Crashed Sriwijaya Air jet had engine thrust imbalance – preliminary report

By Fransiska Nangoy and Bernadette Christina Munthe

JAKARTA (Reuters) – The Sriwijaya Air plane that crashed last month killing 62 people had an imbalance in engine thrust that eventually led the plane into a sharp roll and then a final dive into the sea, a preliminary report by investigators said on Wednesday.

When the 26-year-old Boeing Co 737-500 plane reached 8,150 feet (2,484 m) after take-off, the left engine throttle lever moved back while the right lever stayed in its original position, Indonesia’s National Transportation Safety Committee (KNKT) said in its report.

“We don’t know if it’s broken or not, but it’s an anomaly because the left moved far back, the right did not as though it was stuck,” KNKT investigator Nurcayho Utomo told reporters of the levers.

At about 10,900 feet, the autopilot disengaged and the plane rolled to the left more than 45 degrees and started its dive, according to the report.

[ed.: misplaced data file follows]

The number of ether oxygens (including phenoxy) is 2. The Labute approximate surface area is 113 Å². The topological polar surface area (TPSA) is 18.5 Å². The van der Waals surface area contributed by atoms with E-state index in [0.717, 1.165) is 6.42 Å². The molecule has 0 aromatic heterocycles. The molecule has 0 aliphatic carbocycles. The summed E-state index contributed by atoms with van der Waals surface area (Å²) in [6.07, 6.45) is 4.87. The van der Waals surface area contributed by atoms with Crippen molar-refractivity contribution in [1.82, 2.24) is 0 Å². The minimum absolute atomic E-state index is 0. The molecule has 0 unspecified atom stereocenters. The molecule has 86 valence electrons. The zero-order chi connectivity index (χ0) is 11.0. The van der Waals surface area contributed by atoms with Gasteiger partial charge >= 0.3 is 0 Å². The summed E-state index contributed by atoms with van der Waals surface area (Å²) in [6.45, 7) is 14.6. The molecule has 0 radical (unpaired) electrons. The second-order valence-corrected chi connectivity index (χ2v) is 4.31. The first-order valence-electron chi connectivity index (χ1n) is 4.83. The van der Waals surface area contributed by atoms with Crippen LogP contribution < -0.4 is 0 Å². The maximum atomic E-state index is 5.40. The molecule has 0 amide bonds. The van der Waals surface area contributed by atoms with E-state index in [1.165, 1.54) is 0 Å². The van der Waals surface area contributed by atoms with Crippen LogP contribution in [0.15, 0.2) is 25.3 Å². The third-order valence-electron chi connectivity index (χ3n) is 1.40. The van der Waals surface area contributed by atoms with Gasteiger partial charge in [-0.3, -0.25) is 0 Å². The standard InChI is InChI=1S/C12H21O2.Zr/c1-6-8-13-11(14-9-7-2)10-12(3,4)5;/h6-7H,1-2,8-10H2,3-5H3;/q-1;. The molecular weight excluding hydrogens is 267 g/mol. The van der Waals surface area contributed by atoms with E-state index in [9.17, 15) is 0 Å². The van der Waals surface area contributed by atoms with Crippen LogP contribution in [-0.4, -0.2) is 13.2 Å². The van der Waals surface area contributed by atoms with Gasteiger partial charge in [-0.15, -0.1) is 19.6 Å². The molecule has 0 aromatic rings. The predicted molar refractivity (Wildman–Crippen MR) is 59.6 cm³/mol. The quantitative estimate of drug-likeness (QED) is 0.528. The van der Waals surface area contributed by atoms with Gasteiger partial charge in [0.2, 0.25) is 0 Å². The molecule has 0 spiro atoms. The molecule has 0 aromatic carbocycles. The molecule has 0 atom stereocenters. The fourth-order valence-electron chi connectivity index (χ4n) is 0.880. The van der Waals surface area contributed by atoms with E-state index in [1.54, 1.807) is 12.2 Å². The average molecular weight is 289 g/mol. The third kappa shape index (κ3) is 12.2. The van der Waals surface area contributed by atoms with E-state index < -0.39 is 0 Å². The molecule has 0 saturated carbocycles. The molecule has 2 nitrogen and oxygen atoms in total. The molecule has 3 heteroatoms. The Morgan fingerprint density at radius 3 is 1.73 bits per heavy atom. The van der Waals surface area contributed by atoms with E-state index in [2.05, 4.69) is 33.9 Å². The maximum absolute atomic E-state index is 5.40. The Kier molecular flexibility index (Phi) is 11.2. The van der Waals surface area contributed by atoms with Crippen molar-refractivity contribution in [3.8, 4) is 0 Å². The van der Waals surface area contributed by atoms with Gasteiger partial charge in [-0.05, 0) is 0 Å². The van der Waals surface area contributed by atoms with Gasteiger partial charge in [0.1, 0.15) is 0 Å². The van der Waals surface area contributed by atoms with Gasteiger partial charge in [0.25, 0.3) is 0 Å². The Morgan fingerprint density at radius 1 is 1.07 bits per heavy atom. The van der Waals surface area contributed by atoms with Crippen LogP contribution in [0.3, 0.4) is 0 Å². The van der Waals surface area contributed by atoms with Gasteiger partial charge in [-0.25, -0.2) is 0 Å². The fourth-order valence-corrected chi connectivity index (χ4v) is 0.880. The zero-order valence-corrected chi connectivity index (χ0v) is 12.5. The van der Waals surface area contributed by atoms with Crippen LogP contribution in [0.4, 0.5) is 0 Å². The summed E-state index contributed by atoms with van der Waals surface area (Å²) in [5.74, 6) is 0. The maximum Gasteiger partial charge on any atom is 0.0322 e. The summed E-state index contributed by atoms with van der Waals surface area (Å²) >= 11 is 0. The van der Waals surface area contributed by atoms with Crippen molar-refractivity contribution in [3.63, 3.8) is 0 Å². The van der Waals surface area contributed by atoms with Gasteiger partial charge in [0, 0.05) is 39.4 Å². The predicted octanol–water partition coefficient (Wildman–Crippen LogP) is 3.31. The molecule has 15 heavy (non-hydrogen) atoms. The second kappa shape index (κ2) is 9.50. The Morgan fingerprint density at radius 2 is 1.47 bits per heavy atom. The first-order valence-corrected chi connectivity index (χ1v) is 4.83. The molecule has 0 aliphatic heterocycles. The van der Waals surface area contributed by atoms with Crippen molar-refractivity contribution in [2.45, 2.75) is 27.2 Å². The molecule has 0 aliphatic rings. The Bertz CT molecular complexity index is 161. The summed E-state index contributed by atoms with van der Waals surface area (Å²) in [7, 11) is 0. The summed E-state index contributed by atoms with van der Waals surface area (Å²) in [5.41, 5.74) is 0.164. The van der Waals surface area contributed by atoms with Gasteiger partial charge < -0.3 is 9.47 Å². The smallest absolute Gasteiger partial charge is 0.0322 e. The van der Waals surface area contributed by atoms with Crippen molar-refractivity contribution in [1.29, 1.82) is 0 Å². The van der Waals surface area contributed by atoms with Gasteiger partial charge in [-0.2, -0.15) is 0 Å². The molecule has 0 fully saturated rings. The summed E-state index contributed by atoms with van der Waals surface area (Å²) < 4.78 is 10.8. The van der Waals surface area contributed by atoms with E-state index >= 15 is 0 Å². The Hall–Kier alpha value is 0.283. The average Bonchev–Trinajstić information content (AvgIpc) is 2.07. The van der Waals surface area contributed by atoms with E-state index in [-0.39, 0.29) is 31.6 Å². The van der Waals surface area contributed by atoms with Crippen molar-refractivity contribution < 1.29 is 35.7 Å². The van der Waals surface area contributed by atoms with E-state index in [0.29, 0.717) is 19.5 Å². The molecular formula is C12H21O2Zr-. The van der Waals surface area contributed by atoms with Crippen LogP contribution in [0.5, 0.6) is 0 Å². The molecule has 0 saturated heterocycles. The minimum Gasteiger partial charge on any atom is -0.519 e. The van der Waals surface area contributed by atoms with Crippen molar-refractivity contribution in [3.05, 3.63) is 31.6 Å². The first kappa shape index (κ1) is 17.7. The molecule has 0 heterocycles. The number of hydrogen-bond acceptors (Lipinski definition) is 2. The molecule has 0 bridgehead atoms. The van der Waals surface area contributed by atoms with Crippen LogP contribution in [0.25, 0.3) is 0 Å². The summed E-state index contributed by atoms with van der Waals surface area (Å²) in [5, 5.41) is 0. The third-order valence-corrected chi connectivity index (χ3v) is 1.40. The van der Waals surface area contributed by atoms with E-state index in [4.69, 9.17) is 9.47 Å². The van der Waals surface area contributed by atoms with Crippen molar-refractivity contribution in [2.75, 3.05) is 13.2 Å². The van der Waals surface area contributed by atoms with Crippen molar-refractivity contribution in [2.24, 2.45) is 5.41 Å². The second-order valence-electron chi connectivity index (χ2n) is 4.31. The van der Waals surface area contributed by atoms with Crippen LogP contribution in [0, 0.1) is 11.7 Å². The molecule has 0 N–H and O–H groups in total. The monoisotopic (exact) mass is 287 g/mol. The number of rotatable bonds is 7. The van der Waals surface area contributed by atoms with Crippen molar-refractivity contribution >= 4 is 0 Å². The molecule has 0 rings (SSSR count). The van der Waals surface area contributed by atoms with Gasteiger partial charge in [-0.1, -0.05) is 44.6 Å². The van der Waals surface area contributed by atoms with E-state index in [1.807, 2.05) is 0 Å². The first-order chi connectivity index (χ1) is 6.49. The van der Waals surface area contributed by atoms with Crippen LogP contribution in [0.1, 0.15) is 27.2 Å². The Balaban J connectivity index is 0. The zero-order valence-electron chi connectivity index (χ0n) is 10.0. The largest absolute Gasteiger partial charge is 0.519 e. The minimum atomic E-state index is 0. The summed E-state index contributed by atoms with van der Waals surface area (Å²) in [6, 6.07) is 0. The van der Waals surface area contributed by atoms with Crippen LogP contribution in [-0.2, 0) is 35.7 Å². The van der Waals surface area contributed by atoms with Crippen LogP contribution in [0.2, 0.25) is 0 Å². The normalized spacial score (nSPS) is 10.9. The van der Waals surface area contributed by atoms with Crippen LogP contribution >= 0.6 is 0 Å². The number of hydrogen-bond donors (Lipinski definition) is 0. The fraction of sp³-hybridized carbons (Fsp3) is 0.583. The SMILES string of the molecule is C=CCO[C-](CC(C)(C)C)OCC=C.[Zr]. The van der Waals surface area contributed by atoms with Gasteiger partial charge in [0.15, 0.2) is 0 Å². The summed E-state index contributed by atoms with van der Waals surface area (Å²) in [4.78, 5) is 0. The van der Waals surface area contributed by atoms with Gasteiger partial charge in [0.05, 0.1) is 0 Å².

The Sriwijaya accident is Indonesia’s third major airline crash in just over six years and has shone a spotlight on the country’s poor air safety record.

Starting with just one plane in 2003, Sriwijaya has become the country’s No.3 airline group, aided by its strategy of acquiring old planes at cheap prices and serving routes neglected by competitors.

There had been two prior problems reported with the auto throttle system that automatically controls engine power based on maintenance logs, but the issue was rectified on Jan. 5, four days before the crash, KNKT said.

A working auto throttle is not required for a plane to be dispatched as pilots can control the thrust levers manually with their hands.